Seth Godin is the author of more than a dozen bestsellers that have changed the way people think about marketing, leadership, and change, including Permission Marketing, Purple Cow, All Marketers Are Liars, Small is the New Big, The Dip, Tribes, Linchpin, and Poke the Box. He is also the founder and CEO of Squidoo.com and a very popular lecturer. He writes one of the most influential business blogs in the world at SethGodin.com.

More About the Author

Seth Godin is the author of fifteen international bestsellers that have been translated into over 35 languages, and have changed the way people think about marketing and work. For a long time, Unleashing the Ideavirus was the most popular ebook ever published, and Purple Cow is the bestselling marketing book of the decade.

His book, Tribes, was a nationwide bestseller, appearing on the Amazon, New York Times, BusinessWeek and Wall Street Journal bestseller lists. It's about the most powerful form of marketing--leadership--and how anyone can now become a leader, creating movements that matter.

His book Linchpin came out in 2008 and was the fastest selling book of his career. Linchpin challenges you to stand up, do work that matters and race to the top instead of the bottom. More than that, though, the book outlines a massive change in our economy, a fundamental shift in what it means to have a job.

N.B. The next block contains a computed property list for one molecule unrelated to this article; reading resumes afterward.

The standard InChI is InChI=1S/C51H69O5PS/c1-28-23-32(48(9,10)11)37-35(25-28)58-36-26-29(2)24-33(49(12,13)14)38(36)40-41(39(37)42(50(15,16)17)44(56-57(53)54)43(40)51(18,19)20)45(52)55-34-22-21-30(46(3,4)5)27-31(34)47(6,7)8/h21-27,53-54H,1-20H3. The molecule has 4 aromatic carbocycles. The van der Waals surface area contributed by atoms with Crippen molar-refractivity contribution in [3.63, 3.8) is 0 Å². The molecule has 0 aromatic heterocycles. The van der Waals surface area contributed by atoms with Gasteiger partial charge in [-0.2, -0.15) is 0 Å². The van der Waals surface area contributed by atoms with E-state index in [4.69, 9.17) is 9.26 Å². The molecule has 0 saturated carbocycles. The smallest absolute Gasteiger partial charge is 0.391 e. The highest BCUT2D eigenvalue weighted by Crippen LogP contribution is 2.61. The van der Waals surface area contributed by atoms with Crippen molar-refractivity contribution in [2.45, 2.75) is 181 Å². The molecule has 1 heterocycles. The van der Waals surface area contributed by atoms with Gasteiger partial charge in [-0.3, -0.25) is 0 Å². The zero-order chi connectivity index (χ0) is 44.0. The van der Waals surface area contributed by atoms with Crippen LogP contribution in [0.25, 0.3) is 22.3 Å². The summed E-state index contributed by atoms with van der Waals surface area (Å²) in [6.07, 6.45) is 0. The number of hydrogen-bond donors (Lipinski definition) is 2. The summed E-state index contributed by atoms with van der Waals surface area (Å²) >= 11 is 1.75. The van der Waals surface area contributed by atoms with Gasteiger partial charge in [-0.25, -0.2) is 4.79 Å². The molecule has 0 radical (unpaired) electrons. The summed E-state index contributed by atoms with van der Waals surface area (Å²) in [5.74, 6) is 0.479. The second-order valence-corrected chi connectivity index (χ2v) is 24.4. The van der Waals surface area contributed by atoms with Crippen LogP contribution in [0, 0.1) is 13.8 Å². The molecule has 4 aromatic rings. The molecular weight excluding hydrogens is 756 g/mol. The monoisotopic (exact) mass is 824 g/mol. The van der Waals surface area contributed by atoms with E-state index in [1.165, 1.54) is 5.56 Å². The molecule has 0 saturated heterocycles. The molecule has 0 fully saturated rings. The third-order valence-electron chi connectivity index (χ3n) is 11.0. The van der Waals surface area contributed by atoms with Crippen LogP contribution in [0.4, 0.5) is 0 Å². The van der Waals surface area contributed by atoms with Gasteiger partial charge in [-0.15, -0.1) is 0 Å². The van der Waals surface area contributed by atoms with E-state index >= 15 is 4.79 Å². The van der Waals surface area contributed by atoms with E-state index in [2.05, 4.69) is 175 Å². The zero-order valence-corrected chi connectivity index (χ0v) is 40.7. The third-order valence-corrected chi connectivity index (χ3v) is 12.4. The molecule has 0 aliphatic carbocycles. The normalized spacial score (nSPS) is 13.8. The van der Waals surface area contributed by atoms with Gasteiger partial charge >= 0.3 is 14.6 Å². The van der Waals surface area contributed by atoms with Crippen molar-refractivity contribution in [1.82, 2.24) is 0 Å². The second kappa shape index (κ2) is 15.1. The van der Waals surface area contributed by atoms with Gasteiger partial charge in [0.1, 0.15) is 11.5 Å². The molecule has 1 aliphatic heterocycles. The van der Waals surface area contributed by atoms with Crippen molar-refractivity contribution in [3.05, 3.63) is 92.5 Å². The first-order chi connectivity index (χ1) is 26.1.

Since Linchpin, Godin has published two more books, Poke the Box and We Are All Weird, through his Domino Project.

Recently, he launched The Icarus Deception via Kickstarter, which reached its goal in less than three hours. It will be available to the public in January of 2013.

In addition to his writing and speaking, Seth is founder and CEO of Squidoo.com, a fast growing recommendation website. His blog (find it by typing "seth" into Google) is the most popular marketing blog in the world. Before his work as a writer and blogger, Godin was Vice President of Direct Marketing at Yahoo!, a job he got after selling them his pioneering 1990s online startup, Yoyodyne.

You can find every single possible detail that anyone could ever want to know at squidoo.com/seth.

Customer Reviews

Book is easy to read.
Martin Hassman
This book tells a story of how we as consumers want to believe the "lie" we are told regarding certain products.
D. Ciulla
I read this book in one day over a Christmas vacation.
E. Smith

Most Helpful Customer Reviews

54 of 58 people found the following review helpful By Kim Moeller on June 1, 2005
Format: Hardcover
Godin writes: "This is a whole new way of doing business."

Well, if it is such Seth, then surely You aren't the first marketer to spot this. Therefore, Seth Godin shouldn't take credit for revealing some of the powers of storytelling in marketing.